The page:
I don’t plan on taking a sport, unless drinking vast amounts of coffee counts. Typically, I shied away from sports, preferring to undertake artistic endeavors. However, like drinking green tea, watching sports is swell every once in a while.

Fruit Fly

One magical St. Patrick’s Day evening, I met my lesbian gal pals at a (what else) gay bar in the West Village. I was the only guy there. The fact that lord gay (me) surrounded by a fascinating mix of lesbian subcultures was simply entertaining to watch. My friends and I enjoyed a drink, while we listened to a very sporty looking lesbian angrily singing “You outta know” by Alanis Morrisette.

After drinking my vodka, they suggested I go up and sing karaoke. At first I hesitated, but then I go why not. I was dressed in my work attire. They suggested I go and sing in the go-go cage. I did.

For some reason, I decided to sing a cheesy 90’s pop tune. There I was in a cage, dressed like a proper prep school boy surrounded by lesbians. I belted out a little bit of the song, and then as I garnered more courage, I hit the high note, swinging from one side of the cage to the other.

The lesbians cheered me on, as I hit a high note. Wow, this is what Judy Garland, Cher, Madonna and virtually every icon revel in every time they hit the stage. They gave me a round of applause. Wow, they loved me. Was it my haircut? Or did they really like my crackly voice? For once, I was transformed into the fruit fly.

Traditionally, the fruit fly is a gal pal who loves hanging out with a bevy of gay men. I’ve had many fruit flies in my day. In fact, they’re all on my speed dial. The bond between gay men and straight women is obvious. There is a brother/sister dynamic. In a more obvious analysis, we both date men. My gal pals and I meet at the wine bar/coffee shop and even the diner. We talk about men and relationships, building a support system when that cute boy rejects us.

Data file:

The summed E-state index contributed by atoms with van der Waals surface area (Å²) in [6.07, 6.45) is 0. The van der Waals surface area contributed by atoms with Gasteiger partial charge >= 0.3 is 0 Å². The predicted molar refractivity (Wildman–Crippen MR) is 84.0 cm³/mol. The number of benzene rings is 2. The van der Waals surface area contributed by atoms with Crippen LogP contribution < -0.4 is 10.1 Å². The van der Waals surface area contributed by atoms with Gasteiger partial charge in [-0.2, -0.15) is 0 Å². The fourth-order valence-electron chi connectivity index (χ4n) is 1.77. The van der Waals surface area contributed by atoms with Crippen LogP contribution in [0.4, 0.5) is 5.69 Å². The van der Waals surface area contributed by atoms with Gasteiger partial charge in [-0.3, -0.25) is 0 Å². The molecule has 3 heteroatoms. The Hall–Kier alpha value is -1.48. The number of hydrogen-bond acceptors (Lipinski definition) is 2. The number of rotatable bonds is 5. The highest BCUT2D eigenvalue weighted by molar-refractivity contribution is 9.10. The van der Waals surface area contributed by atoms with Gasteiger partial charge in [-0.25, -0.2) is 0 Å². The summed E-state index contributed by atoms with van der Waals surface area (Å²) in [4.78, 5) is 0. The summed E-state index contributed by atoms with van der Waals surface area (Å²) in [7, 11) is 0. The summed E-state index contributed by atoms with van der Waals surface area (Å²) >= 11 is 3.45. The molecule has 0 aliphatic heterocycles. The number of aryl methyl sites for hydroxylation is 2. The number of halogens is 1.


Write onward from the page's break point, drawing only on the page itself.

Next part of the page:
I’ve met my fruit flies in a variety of different ways from Christian camp to Pilate’s class. Although, my formative years were filled with filled with a lack of acceptance, my adult life was very different. I had friends from different sexual orientations and ethnicities. It widened my social network and gave me a window into different life experiences.

I haven’t sung in a go-go cage with a room full of lesbians for a while. However, I loved all the adulation. Gal pals are important to one’s journey. Not only as a support system, but someone to laugh with and dish about men. When I have days we’re I cry without knowing why, my gal pals always understand. They reply ” me too.” Letting me know I’m not alone.

Big In Tokyo

A group of old men playing chess while the quintessential folky earth mama sings about same sex attraction. The sweet scent of espresso is brewing filling the house with delight. This is the nostalgic coffee shop experience.